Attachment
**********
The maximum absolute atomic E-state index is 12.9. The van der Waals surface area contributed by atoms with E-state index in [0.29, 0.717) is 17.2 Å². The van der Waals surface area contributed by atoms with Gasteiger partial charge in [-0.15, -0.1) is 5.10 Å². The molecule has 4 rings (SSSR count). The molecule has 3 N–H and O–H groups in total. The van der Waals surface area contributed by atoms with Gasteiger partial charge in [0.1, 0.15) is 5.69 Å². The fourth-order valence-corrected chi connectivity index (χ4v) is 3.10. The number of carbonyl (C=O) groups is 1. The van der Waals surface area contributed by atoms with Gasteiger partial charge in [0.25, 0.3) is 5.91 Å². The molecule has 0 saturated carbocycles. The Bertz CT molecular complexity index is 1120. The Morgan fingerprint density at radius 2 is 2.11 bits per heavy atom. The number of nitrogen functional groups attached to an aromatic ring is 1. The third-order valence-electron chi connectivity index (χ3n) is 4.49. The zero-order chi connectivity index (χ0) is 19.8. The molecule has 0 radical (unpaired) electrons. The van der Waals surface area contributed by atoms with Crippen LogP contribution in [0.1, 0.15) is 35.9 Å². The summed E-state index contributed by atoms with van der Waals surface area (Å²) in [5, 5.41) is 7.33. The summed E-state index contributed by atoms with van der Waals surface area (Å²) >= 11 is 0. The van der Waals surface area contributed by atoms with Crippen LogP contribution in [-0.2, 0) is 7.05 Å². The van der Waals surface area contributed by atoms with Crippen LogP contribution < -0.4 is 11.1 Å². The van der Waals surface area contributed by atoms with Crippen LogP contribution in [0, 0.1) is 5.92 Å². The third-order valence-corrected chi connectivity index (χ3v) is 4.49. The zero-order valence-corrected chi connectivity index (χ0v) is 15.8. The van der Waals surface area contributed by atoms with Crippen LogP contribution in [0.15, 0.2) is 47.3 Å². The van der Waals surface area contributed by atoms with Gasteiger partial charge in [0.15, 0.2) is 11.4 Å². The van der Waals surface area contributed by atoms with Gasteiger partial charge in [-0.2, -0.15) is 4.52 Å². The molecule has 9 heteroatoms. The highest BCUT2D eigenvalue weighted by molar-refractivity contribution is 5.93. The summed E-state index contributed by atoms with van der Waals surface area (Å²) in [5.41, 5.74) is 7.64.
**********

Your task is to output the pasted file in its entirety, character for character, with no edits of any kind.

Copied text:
The maximum absolute atomic E-state index is 12.9. The van der Waals surface area contributed by atoms with E-state index in [0.29, 0.717) is 17.2 Å². The van der Waals surface area contributed by atoms with Gasteiger partial charge in [-0.15, -0.1) is 5.10 Å². The molecule has 4 rings (SSSR count). The molecule has 3 N–H and O–H groups in total. The van der Waals surface area contributed by atoms with Gasteiger partial charge in [0.1, 0.15) is 5.69 Å². The fourth-order valence-corrected chi connectivity index (χ4v) is 3.10. The number of carbonyl (C=O) groups is 1. The van der Waals surface area contributed by atoms with Gasteiger partial charge in [0.25, 0.3) is 5.91 Å². The molecule has 0 saturated carbocycles. The Bertz CT molecular complexity index is 1120. The Morgan fingerprint density at radius 2 is 2.11 bits per heavy atom. The number of nitrogen functional groups attached to an aromatic ring is 1. The third-order valence-electron chi connectivity index (χ3n) is 4.49. The zero-order chi connectivity index (χ0) is 19.8. The molecule has 0 radical (unpaired) electrons. The van der Waals surface area contributed by atoms with Crippen LogP contribution in [0.1, 0.15) is 35.9 Å². The summed E-state index contributed by atoms with van der Waals surface area (Å²) in [5, 5.41) is 7.33. The summed E-state index contributed by atoms with van der Waals surface area (Å²) >= 11 is 0. The van der Waals surface area contributed by atoms with Crippen LogP contribution in [-0.2, 0) is 7.05 Å². The van der Waals surface area contributed by atoms with Crippen LogP contribution < -0.4 is 11.1 Å². The van der Waals surface area contributed by atoms with Crippen LogP contribution in [0, 0.1) is 5.92 Å². The third-order valence-corrected chi connectivity index (χ3v) is 4.49. The zero-order valence-corrected chi connectivity index (χ0v) is 15.8. The van der Waals surface area contributed by atoms with Crippen LogP contribution in [0.15, 0.2) is 47.3 Å². The van der Waals surface area contributed by atoms with Gasteiger partial charge in [0.15, 0.2) is 11.4 Å². The van der Waals surface area contributed by atoms with Gasteiger partial charge in [-0.2, -0.15) is 4.52 Å². The molecule has 9 heteroatoms. The highest BCUT2D eigenvalue weighted by molar-refractivity contribution is 5.93. The summed E-state index contributed by atoms with van der Waals surface area (Å²) in [5.41, 5.74) is 7.64.